COPENHAGEN (Reuters) - Denmark's largest lender Danske Bank is looking for a new chief executive in the wake of a money laundering scandal centred on $235 billion in transactions that passed through its Estonia branch.
CEO Thomas Borgen stepped down last month and interim CEO Jesper Nielsen is in charge until a permanent replacement is selected.
Danske Bank last month dropped plans to appoint Jacob Aarup-Andersen, its wealth management boss, as CEO after the Danish Financial Supervisory Authority said he lacked sufficient experience.
Below are some of the people who have been mentioned in the Danish media or by analysts as potential candidates:
The 64-year-old Danish economist has been heading the central bank since February 2013.
He had a baptism of fire as governor in early 2015 when the Danish crown was driven higher by international and domestic investors threatening to break the currency's long-held peg to the euro.
Rohde came to the central bank from a position as head of Denmark's largest pension fund ATP, which he had held since 1998. ATP handles mandatory pension savings for more than 5 million Danes and is under strong political influence.
Before that, he held various managerial and economist positions in several Danish financial institutions since graduating from Aarhus University in 1980.
The 53-year-old Dane has been chief executive of Danish mortgage lender and bank Nykredit since 2013 after spending 13 years at Nordea.
He started his career in the former Unibank, previously one of Denmark's largest, which later became part of Nordea.
In 2016, Rasmussen became one of the most reviled men in Denmark when he led a price rise on housing loans for customers in order to raise capital for a planned stock listing for Nykredit.
The listing was eventually abandoned as backers outside of the stock exchange came forward.
Nykredit declined to comment.
The 49 year old has been head of European Fixed Income and Commodities at Morgan Stanley since 2016 and is one of the most prolific Danes on the international financial scene.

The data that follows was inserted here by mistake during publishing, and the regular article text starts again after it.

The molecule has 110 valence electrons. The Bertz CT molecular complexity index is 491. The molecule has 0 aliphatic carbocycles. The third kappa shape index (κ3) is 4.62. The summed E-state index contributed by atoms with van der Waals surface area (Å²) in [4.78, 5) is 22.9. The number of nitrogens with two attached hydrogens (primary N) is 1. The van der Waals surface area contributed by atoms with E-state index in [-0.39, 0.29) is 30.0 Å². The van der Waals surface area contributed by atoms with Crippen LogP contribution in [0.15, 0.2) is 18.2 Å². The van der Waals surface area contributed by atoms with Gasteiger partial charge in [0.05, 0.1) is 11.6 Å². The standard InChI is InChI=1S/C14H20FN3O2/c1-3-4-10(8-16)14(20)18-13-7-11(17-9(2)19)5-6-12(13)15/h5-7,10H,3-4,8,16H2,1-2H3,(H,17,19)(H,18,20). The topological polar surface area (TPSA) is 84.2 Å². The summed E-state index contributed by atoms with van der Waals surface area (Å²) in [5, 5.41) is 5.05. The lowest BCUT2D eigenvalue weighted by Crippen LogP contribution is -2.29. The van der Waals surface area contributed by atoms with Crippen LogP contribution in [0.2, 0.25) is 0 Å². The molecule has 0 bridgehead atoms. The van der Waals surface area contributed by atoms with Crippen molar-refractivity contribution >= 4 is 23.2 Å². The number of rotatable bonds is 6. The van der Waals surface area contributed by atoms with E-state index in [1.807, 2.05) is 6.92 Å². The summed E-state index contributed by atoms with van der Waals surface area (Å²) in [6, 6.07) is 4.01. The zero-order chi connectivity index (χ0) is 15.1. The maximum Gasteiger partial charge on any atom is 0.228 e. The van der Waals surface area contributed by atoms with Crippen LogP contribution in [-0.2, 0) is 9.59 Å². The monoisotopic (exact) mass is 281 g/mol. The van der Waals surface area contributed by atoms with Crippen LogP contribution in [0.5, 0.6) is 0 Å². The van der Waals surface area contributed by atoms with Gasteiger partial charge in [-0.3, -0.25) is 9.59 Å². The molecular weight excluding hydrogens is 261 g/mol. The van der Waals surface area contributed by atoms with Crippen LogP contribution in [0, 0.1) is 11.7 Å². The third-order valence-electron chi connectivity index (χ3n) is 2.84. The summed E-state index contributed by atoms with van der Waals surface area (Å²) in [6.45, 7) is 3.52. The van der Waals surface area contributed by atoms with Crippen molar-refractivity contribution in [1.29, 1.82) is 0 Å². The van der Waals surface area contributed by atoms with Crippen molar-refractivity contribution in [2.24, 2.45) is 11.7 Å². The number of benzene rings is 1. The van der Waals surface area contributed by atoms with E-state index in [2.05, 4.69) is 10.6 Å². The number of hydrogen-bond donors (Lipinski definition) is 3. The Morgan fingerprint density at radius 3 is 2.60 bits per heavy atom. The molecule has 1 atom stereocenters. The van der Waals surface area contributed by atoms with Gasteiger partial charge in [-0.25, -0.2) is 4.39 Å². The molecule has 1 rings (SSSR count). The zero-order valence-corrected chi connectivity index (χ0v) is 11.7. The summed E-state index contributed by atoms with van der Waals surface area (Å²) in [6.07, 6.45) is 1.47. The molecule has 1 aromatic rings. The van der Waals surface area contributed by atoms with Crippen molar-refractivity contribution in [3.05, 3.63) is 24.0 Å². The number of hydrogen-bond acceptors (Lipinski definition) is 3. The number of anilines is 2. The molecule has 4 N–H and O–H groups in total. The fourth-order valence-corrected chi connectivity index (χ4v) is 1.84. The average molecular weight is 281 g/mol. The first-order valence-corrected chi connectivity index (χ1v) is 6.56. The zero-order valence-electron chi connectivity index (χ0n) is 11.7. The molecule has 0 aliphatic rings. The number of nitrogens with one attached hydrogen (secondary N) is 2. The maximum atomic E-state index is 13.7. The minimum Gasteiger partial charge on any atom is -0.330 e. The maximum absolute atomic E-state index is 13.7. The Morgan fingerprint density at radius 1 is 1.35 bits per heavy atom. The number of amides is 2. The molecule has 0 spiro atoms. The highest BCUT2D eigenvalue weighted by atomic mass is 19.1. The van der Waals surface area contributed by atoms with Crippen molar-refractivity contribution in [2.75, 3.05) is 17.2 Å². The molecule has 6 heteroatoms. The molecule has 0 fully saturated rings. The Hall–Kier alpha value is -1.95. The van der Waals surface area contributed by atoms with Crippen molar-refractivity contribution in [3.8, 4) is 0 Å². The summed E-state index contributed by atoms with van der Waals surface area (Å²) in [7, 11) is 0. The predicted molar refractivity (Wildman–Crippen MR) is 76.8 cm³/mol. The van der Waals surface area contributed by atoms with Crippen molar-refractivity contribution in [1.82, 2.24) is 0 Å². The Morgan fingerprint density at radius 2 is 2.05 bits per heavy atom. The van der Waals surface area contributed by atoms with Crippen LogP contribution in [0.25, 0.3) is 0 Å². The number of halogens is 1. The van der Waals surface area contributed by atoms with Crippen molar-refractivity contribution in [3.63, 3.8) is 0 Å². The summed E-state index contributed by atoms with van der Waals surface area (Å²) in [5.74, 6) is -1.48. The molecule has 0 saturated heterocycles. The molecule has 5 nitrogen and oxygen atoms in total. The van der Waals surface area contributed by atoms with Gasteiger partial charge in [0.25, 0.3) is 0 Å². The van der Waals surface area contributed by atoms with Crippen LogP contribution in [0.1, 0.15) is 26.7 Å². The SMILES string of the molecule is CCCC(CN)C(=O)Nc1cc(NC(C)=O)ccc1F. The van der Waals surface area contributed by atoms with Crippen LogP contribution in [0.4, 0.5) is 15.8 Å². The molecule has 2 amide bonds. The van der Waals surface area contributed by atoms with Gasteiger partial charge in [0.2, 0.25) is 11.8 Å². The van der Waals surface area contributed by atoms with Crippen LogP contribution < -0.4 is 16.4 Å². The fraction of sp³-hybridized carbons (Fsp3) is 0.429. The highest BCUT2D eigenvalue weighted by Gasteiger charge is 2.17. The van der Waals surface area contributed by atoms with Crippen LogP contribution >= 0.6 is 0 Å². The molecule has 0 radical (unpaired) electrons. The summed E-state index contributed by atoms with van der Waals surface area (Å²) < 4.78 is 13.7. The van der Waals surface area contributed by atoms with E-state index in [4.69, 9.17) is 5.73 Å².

Horder started his career in Goldman Sachs but moved to Morgan Stanley after five years to become chief of the company's life and pension companies in the European Union.
He took on his current job after serving as global co-head of rates for two years.
Morgan Stanley declined to comment.
The 56-year-old Swede is a former CEO of the Swedish bank SEB, one of the largest Nordic banks, and current partner in Swiss bank Lombard Odier, responsible for its finances.
Whilst head of SEB she was ranked the second most powerful businesswoman in Europe by Fortune magazine.
Lombard Odier declined to comment.
BJARNE GRAVEN LARSEN
Larsen, 54, headed the global investment programme at Canadian pension fund Ontario Teachers' Pension Plan for two and a half years until he moved back to Denmark in the spring and became a board member at Kirk Kapital, the holding company for the family behind Lego toys.
He was chief investment officer at Denmark's largest pension fund ATP from 1999 to 2010, and CFO at Novo A/S (now Novo Holding) for nine months.
He started his career in the Danish ministry of finance then moved to the Danish central bank.
Hellemann, 48, has been chief financial officer at Nykredit since 2016. Before that he was Nordea's head of banking in Denmark for two years. He was permanent secretary in the Danish finance ministry from 2010 to 2014.
Poulsen, 51, has been chief executive of the world's largest offshore wind farm developer, Denmark-based Orsted, since 2012. Before that he headed Danish telecom TDC.
Poulsen has worked for household names such as Novo Nordisk, McKinsey & Co., LEGO and KKR.
Poulsen is also chairman of the Audit Committee at ISS, deputy chairman at Kinnevik and an advisor at EQT Partners.
Stendevad, 45, the former chief executive of Denmark's largest pension fund, ATP, was hired last year as a Senior Fellow at the Connecticut-based hedge fund Bridgewater Associates.
Before his tenure at ATP from 2013 to 2016 he was a Managing Director in Citi's Investment Banking division in New York, heading its global corporate finance advisory team.
Before his 10 years tenure at Citi he worked for McKinsey in New York and Copenhagen.
Danish-born Bonnesen, 62, took over as chief executive of Sweden's Swedbank in 2016. She has held a wide range of senior positions since she began working at what would later become Swedbank more than 30 years ago.
(Reporting by Copenhagen newsroom; Editing by Alexandra Hudson and Mark Potter)